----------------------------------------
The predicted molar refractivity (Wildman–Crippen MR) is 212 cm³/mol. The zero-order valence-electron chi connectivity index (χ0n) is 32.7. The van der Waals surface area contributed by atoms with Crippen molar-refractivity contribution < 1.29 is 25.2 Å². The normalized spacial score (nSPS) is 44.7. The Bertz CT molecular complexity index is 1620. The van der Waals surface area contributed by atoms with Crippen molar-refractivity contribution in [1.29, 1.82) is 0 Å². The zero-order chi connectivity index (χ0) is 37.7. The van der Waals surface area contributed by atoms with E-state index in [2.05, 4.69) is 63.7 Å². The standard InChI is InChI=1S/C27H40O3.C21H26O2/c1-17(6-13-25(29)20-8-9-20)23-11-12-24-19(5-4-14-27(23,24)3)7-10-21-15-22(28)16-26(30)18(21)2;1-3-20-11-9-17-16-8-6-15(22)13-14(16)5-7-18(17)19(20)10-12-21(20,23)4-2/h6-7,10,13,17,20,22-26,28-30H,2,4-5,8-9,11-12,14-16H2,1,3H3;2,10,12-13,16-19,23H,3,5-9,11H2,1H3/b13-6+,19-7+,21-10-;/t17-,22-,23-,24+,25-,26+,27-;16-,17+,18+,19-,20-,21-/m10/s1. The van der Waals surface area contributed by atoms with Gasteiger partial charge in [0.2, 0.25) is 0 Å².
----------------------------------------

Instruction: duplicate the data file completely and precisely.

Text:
The predicted molar refractivity (Wildman–Crippen MR) is 212 cm³/mol. The zero-order valence-electron chi connectivity index (χ0n) is 32.7. The van der Waals surface area contributed by atoms with Crippen molar-refractivity contribution < 1.29 is 25.2 Å². The normalized spacial score (nSPS) is 44.7. The Bertz CT molecular complexity index is 1620. The van der Waals surface area contributed by atoms with Crippen molar-refractivity contribution in [1.29, 1.82) is 0 Å². The zero-order chi connectivity index (χ0) is 37.7. The van der Waals surface area contributed by atoms with E-state index in [2.05, 4.69) is 63.7 Å². The standard InChI is InChI=1S/C27H40O3.C21H26O2/c1-17(6-13-25(29)20-8-9-20)23-11-12-24-19(5-4-14-27(23,24)3)7-10-21-15-22(28)16-26(30)18(21)2;1-3-20-11-9-17-16-8-6-15(22)13-14(16)5-7-18(17)19(20)10-12-21(20,23)4-2/h6-7,10,13,17,20,22-26,28-30H,2,4-5,8-9,11-12,14-16H2,1,3H3;2,10,12-13,16-19,23H,3,5-9,11H2,1H3/b13-6+,19-7+,21-10-;/t17-,22-,23-,24+,25-,26+,27-;16-,17+,18+,19-,20-,21-/m10/s1. The van der Waals surface area contributed by atoms with Gasteiger partial charge in [0.2, 0.25) is 0 Å².